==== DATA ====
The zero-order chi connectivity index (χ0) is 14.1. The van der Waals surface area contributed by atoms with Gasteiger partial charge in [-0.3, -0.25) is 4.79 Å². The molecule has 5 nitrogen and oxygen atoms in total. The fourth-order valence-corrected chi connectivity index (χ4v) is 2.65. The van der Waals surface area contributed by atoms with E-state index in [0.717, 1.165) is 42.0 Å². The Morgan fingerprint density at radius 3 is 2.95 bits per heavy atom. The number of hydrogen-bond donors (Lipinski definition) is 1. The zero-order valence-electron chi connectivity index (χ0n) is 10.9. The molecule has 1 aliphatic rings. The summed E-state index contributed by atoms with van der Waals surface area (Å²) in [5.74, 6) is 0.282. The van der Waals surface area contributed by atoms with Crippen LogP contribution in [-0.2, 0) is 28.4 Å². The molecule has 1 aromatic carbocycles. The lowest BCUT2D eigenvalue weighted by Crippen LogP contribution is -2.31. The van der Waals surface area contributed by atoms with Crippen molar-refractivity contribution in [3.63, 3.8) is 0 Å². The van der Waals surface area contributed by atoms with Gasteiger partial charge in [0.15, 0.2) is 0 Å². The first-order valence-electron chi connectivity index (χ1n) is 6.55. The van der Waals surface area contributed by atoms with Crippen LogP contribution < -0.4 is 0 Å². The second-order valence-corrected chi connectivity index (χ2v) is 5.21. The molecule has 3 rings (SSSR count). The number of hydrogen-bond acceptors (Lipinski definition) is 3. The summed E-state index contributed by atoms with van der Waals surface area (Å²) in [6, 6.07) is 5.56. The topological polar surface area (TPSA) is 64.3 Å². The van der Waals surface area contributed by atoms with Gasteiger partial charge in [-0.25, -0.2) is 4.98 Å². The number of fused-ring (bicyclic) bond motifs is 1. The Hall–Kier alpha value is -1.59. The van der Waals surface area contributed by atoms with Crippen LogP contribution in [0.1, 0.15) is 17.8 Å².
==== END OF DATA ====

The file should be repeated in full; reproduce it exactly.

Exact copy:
The zero-order chi connectivity index (χ0) is 14.1. The van der Waals surface area contributed by atoms with Gasteiger partial charge in [-0.3, -0.25) is 4.79 Å². The molecule has 5 nitrogen and oxygen atoms in total. The fourth-order valence-corrected chi connectivity index (χ4v) is 2.65. The van der Waals surface area contributed by atoms with E-state index in [0.717, 1.165) is 42.0 Å². The Morgan fingerprint density at radius 3 is 2.95 bits per heavy atom. The number of hydrogen-bond donors (Lipinski definition) is 1. The zero-order valence-electron chi connectivity index (χ0n) is 10.9. The molecule has 1 aliphatic rings. The summed E-state index contributed by atoms with van der Waals surface area (Å²) in [5.74, 6) is 0.282. The van der Waals surface area contributed by atoms with Crippen LogP contribution in [-0.2, 0) is 28.4 Å². The molecule has 1 aromatic carbocycles. The lowest BCUT2D eigenvalue weighted by Crippen LogP contribution is -2.31. The van der Waals surface area contributed by atoms with Crippen molar-refractivity contribution in [3.63, 3.8) is 0 Å². The van der Waals surface area contributed by atoms with Gasteiger partial charge in [0.15, 0.2) is 0 Å². The first-order valence-electron chi connectivity index (χ1n) is 6.55. The van der Waals surface area contributed by atoms with Crippen LogP contribution < -0.4 is 0 Å². The second-order valence-corrected chi connectivity index (χ2v) is 5.21. The molecule has 3 rings (SSSR count). The number of hydrogen-bond acceptors (Lipinski definition) is 3. The summed E-state index contributed by atoms with van der Waals surface area (Å²) in [6, 6.07) is 5.56. The topological polar surface area (TPSA) is 64.3 Å². The van der Waals surface area contributed by atoms with Gasteiger partial charge in [-0.25, -0.2) is 4.98 Å². The number of fused-ring (bicyclic) bond motifs is 1. The Hall–Kier alpha value is -1.59. The van der Waals surface area contributed by atoms with Crippen LogP contribution in [0.1, 0.15) is 17.8 Å².